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UBC Theses and Dissertations

The power of political movement and the collapse of democracy in Thailand Sinpeng, Vipapat Aim


Why are some opposition movements pro-democracy while others are not? What explains an anti-democratic movement in a democracy? Examining how democratic institutions give rise to a popular anti-democratic movement is the key task this research accomplishes. To answer this question, my dissertation exploits variation across Thailand in terms of the extent to which a popular movement contributes to a collapse of democracy. Based on a within-case comparison of the People's Alliance for Democracy (PAD) Movement, I develop a novel theory called "institutional blockage." It argues that a mobilized society can turn against democracy when their voices are not given appropriate space to channel their grievances within the realms of formal and informal institutions. When people feel blocked from access to power, they rebel against the system by appealing to nondemocratic institutions to regain their power, which then triggers a regime collapse. The argument reveals a paradox that people will support democracy as long as the regime does not marginalize them. The dissertation makes three key contributions. First, the middle class and civil society can act as a force against democracy. The PAD's support base is drawn largely from NGOs and the urban middle class, both of which are often seen as bulwarks for democracy. My research outlines a concrete process in which these two forces turn again democracy, thus surmounting a theoretical and empirical challenge that has confronted previous scholarship. Second, a weakly institutionalized party system, under certain conditions, can contribute to regime survival. New democracies with fluid, patronage-based, non-programmatic party systems constrain political elites from subverting the system. Third, democratic consolidation, particularly concentration of executive power, can threaten the viability of democracy. The theory on institutional blockage and the process of anti-democratic mobilization can shed light on similar movements in Egypt, Venezuela and the Philippines.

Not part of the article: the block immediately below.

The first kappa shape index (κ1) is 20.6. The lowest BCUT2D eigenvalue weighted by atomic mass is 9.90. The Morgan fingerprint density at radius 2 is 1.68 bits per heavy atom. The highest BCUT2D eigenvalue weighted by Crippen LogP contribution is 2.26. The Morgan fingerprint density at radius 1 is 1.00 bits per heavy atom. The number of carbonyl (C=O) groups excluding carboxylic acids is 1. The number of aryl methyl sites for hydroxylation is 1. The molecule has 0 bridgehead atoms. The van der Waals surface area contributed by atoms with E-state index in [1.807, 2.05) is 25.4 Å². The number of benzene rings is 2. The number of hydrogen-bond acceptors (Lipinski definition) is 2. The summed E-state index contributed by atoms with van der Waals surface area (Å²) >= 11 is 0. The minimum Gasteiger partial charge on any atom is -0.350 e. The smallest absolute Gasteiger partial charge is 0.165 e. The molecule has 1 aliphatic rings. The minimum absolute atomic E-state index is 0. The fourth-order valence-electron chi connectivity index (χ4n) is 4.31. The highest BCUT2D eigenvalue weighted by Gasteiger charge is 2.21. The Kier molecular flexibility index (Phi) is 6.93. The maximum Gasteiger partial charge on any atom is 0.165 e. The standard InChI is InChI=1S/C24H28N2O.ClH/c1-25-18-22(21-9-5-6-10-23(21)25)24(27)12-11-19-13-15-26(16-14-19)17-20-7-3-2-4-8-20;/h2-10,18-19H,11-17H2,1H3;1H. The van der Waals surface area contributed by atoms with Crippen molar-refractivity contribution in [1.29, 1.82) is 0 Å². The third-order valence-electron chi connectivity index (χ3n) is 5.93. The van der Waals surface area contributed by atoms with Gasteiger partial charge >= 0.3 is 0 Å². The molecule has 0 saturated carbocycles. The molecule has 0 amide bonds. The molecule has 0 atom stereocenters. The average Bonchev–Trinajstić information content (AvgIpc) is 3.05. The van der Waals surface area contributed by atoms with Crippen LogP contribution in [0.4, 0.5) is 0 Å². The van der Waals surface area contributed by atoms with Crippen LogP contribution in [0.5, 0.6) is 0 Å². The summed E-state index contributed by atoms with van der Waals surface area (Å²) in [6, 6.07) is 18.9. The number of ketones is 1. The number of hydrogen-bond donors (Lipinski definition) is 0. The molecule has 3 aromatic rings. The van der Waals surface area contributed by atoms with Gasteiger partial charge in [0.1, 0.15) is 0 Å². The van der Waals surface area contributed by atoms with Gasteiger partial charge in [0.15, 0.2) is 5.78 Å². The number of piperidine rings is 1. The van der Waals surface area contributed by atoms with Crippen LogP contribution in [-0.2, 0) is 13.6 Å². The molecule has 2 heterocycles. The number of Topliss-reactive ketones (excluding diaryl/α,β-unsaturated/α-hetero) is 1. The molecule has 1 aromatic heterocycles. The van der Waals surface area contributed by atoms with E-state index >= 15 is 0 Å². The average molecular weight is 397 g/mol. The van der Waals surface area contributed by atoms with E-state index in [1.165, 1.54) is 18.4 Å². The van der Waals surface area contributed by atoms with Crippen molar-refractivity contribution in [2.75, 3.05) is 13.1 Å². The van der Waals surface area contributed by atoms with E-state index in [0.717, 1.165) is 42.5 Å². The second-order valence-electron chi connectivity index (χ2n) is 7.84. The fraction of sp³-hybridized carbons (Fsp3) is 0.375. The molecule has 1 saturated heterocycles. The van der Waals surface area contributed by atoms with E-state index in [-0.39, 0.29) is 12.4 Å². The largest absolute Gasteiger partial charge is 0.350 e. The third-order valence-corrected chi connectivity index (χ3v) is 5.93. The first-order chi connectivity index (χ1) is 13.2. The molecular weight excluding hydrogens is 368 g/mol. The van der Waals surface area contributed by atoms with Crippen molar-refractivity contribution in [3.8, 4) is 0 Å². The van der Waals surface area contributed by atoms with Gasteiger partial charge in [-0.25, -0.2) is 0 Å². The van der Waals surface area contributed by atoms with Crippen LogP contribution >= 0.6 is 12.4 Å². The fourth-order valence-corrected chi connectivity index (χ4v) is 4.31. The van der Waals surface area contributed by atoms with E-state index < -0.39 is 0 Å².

Item Citations and Data


Attribution 2.5 Canada